Where Life Happens
This column will make me unpopular. What did you say readers? Oh, I’m already unpopular. Good to know. Then there’s no reason to bathe today. I’ve always aspired to Howard Hughes’ life of solitude and uncleanliness. I’ll just hold off on those time weary pedicures. Here’s my big stinky pronouncement. I don’t like the new Festival of Arts facade. I saw a picture of the model in the Indy. According to the article, this model won the Orange County Chapter of the American Institute of Architects award in ‘a building that hasn’t been built yet’ category. What’s that all about? Can’t the industry wait until after the building is put up and then give out a ‘that-a-boy.’ Maybe there’s industry fear that the actual building won’t look as good as the model or that traffic on 133 won’t ever permit getting a real life picture of the new facade without interfering with angry motorists or frantic Coastal Commission representatives looking for the four eliminated parking spaces.
Nah, that’s not it. I think the people models in the model will sue the architect once they realize that their stature will be out of proportion to the real building’s size. Nobody likes knowing they have to live in a model or ant farm to look normal. I live that life. “No, you can’t go left or right. There’s glass there. Quit complaining. Just follow the guy in front of you.”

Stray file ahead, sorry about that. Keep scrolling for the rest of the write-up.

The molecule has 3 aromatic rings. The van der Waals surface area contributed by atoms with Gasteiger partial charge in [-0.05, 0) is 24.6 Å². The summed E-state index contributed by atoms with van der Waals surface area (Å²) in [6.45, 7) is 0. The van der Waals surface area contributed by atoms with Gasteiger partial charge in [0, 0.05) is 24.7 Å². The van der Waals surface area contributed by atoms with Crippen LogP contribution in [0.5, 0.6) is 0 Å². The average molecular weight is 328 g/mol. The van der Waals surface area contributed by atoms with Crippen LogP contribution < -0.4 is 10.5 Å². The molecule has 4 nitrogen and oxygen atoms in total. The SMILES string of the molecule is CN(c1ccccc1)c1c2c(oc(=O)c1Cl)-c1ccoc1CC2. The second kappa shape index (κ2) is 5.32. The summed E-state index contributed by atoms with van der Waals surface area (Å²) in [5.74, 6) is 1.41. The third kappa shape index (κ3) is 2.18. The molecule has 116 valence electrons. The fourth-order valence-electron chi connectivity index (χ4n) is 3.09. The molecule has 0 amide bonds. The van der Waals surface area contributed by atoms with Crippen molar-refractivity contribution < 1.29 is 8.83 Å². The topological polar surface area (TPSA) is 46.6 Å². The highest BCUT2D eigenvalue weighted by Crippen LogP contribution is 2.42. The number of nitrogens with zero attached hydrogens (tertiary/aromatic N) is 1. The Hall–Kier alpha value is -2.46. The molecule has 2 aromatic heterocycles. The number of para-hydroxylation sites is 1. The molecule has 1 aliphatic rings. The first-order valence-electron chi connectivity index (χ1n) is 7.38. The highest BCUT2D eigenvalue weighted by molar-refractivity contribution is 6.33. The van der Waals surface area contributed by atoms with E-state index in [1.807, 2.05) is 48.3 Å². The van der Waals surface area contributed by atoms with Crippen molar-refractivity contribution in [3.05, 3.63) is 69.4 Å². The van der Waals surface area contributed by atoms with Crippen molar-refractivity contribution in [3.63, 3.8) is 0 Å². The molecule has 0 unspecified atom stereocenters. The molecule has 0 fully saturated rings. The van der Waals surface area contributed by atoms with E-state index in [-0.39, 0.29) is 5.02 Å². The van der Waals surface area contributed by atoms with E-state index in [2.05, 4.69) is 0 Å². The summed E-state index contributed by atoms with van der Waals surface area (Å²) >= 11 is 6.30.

I believe the model is the 19th location for Norm’s restaurant. Go ahead look at the model, again. Put in your mind’s eye the Norm’s sign right over the entrance. It’s a shocker, isn’t it? Imagine what the Tivoli owners are going through. You can’t beat Norm’s. Their motto says it all, “Where Life Happens 24/7.” Norm Roybark opened the first one in 1949 and has stuck to the same 1950s look since. The look must resonant with customers because the family keeps opening more. But could this be the first time that the owners open an art venue first and then sneak in the naming rights second?
Corporations put their names on baseball and football stadiums all over the country. Why not art venues? “I’ll take Pageant tickets and a Norm’s original patty melt, 1949 please. Sure, I’ll have fries with that.”
Maybe I’m wrong. It’s not Norm’s. Then my second guess is a new regional airport. I’ve been to plenty. The model is looking at the departure area. The people in front have arrived two hours ahead of their departures in hopes to take in a play before take off. Little do they know that airport security will require that they remove belts, shoes and three-ounce jells and liquids so passengers can participate in a modern version of a Kabuki performance. The drama depicts revolting luggage that have paid for travel, too, and the struggle that ensues with their toting passengers on who goes in the overhead. The sing-dance drama climaxes with U.S. marshalls sending luggage and passengers to different airports. In the final tragic scene, a little girl sits weeping outside of the Festival of Arts Airport and fades stage right to a jubilant Hello Kitty suitcase rolling in the sands of Hawaii.
That’s why I don’t travel. Who can trust luggage? Until the government can assure me that luggage will carry me, then I’m not taking the chance that my luggage will go somewhere I’m not and have a better time.
“Hello. I’d like to order Pageant tickets. One center seat, no carry-ons.”
Mark is a transplant to Laguna from Chicago. He occasionally writes the guest column “Pet Peeves.” His recently deceased Border Collie, Pokey, is his muse and ghostwriter.